This month, Elena Wolff-Holz, MD, PhD, chair of the European Medicines Agency’s (EMA’s) Biosimilar Medicinal Products Working Party, together with coauthors from the EMA and the Federal Institute for Drugs and Medical Devices in Germany, published a new paper in which the team outlines the extent of clinical confirmation of biosimilarity, taken together with analytical and functional data, that is considered necessary for biosimilar drugs to be approved in Europe.
In recent months, the discussion about whether the biosimilar development paradigm can be made more efficient has gained new strength, with the publication of papers that argue that some studies generally undertaken to facilitate biosimilar approval are unnecessary or even unethical in nature.
This month, Elena Wolff-Holz, MD, PhD, chair of the European Medicines Agency’s (EMA’s) Biosimilar Medicinal Products Working Party, together with coauthors from the EMA and the Federal Institute for Drugs and Medical Devices in Germany, published a new paper in BioDrugs in which the team outlines the extent of clinical confirmation of biosimilarity, taken together with analytical and functional data, that is considered necessary for biosimilar drugs to be approved in Europe.
Up to July 2019, a total of 91 marketing authorization applications for biosimilars (including duplicate authorizations) have been submitted to the EMA, write the authors, and 61 products have been given positive opinions from the Committee for Medicinal Products for Human Use and have been approved by the European Commission. The foundation of demonstrating biosimilarity to the EMA, the authors note, is analytical and functional comparison of the biosimilar and its reference, followed by confirmation of biosimilarity using clinical data.
Generally, the authors write, 1 confirmatory randomized controlled trial will be conducted to assess efficacy, safety, and immunogenicity, though in orphan indications in which such a trial might not be feasible, exceptions may exist. They note, however, that analytical and functional in vitro assays are “generally more specific and sensitive than studies in humans” at detecting potential differences.
The extent of clinical work needed varies by molecule; for example, biosimilar teriparatide, a single-chain, nonglycosylated protein, does not require an efficacy or safety trial, while biosimilars of infliximab, adalimumab, trastuzumab, and bevacizumab, which are more complex, require safety and efficacy trials in sensitive populations.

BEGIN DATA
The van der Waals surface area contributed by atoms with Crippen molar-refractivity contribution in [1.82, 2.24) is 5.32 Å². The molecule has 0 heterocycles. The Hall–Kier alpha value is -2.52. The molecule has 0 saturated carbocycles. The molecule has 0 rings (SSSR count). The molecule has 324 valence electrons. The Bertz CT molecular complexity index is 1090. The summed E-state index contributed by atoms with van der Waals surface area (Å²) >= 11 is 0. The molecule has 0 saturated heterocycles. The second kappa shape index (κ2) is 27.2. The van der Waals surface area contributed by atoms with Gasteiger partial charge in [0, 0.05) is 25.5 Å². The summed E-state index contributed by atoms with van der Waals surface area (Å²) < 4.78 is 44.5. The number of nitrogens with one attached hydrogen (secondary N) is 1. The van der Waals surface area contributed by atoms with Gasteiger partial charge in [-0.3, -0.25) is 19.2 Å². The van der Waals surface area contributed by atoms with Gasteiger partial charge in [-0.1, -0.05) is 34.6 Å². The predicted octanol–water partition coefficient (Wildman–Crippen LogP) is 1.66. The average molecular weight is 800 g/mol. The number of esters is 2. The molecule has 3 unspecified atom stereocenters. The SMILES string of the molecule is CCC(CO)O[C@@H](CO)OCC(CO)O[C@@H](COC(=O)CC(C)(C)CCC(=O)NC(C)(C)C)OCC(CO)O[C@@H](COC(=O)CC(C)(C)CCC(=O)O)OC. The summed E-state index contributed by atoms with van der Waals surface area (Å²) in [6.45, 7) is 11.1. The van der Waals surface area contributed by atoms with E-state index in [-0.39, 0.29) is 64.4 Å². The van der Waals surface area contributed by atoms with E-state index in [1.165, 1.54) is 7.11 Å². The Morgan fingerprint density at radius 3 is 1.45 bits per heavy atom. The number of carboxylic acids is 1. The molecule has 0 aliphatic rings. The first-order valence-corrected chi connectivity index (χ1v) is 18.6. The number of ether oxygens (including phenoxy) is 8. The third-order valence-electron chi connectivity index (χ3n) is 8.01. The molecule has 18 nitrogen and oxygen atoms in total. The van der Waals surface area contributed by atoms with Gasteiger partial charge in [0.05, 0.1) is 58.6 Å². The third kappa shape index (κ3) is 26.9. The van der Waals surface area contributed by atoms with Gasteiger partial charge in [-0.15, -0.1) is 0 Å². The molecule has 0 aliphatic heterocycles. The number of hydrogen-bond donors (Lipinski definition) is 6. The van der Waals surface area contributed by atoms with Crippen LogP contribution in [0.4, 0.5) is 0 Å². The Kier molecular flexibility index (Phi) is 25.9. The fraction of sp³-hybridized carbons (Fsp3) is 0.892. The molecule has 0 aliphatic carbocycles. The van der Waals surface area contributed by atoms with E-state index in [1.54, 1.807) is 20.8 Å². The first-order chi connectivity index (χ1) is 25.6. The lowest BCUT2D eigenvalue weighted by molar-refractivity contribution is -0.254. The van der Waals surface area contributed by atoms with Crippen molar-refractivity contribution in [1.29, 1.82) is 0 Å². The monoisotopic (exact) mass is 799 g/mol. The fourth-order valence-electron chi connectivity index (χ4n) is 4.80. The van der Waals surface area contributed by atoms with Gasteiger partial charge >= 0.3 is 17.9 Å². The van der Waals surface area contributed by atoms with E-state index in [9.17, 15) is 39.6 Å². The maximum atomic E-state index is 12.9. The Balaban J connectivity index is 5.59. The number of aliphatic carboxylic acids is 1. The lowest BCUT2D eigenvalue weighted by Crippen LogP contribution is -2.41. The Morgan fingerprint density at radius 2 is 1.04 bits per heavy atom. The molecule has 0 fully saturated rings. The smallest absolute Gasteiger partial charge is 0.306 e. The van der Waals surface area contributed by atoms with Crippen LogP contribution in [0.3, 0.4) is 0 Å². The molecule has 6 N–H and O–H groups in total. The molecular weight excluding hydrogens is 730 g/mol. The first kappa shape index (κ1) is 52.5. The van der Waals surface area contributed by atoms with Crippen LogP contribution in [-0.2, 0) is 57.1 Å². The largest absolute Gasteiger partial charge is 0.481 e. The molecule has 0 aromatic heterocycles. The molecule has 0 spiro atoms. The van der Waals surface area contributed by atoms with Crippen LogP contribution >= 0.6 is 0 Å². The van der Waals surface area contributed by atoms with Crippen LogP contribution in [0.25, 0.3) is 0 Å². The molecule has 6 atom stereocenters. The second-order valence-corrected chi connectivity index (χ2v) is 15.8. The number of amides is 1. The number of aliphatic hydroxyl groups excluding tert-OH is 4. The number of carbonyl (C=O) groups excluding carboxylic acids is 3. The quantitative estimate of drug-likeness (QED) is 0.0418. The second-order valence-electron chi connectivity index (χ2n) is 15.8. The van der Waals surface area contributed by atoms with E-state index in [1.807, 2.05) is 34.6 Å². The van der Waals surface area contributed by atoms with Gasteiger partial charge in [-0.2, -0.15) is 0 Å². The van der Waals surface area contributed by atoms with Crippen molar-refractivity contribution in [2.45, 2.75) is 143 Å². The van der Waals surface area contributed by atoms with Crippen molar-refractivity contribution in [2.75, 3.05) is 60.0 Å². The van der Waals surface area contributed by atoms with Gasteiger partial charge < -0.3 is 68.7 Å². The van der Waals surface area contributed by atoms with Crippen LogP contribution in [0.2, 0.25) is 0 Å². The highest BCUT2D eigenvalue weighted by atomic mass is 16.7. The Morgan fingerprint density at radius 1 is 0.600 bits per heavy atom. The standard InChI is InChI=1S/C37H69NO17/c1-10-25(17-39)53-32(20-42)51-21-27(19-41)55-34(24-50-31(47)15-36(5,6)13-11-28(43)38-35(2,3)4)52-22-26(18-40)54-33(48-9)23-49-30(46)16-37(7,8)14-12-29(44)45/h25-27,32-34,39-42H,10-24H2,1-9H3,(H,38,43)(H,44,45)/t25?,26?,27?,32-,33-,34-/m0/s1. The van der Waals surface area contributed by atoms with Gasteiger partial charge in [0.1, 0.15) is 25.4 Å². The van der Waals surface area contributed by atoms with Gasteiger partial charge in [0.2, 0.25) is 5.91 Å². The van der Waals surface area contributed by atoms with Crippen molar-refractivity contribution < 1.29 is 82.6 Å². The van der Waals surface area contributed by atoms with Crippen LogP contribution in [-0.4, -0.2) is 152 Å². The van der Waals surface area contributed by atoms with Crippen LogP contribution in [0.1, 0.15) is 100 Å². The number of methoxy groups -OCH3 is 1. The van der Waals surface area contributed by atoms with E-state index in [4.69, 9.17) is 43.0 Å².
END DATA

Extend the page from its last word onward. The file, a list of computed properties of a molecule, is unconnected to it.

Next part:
Comparative pharmacokinetic (PK) studies, however, remain a bedrock of development, and in the presence of suitable pharmacodynamic (PD) endpoints, a PK/PD study “may be sufficient clinical work for marketing approval.” The authors point out that, in recent years, insulins, pegfilgrastim, and low—molecular-mass heparins have derived their pivotal evidence from PK and PD studies, and comparative efficacy trials were not deemed necessary. More complex products will still require comparative safety and efficacy trials, however, though “there should always be a sound scientific rationale for conducting clinical studies.”
With respect to efficacy end points, clinical end points should be sensitive to potential clinically relevant differences, and hard clinical end points—like overall survival—are “rather insensitive in this respect,” the authors say. Thus, PD endpoints are preferred to establish similar efficacy. For smaller proteins, PD parameters—like absolute neutrophil count for granulocyte-colony stimulating factor therapies or serum calcium levels for teriparatide—are preferred. For larger molecules, such as eculizumab, a potential PD marker could be serum lactate dehydrogenase level.
According to EU guidelines, comparability margins should reflect the largest difference in efficacy that would not matter in clinical practice; acceptable equivalence margins will depend on patient populations, end points, concomitant therapy, and estimated treatment effect; population differences should be considered when planning these margins.
The paper also provides case studies that show how the totality-of-the-evidence approach to biosimilar development is currently handled by regulators:
The authors write that guidance documents that put forth the requirements for the development and licensing of biosimilars must be considered living documents, and should be revised and updated as needed. They conclude that, as experience and analytical capabilities mature, and as understanding of structure—function relationships progresses, “a continuing reduction in clinical data requirements for biosimilar developments can be foreseen.”
Wolff-Holz E, Tiitso K, Vleminckx C, Weise M. Evolution of the EU biosimilar framework: past and future [published online September 20, 2019]. BioDrugs. doi: 10.1007/s40259-019-00377-y.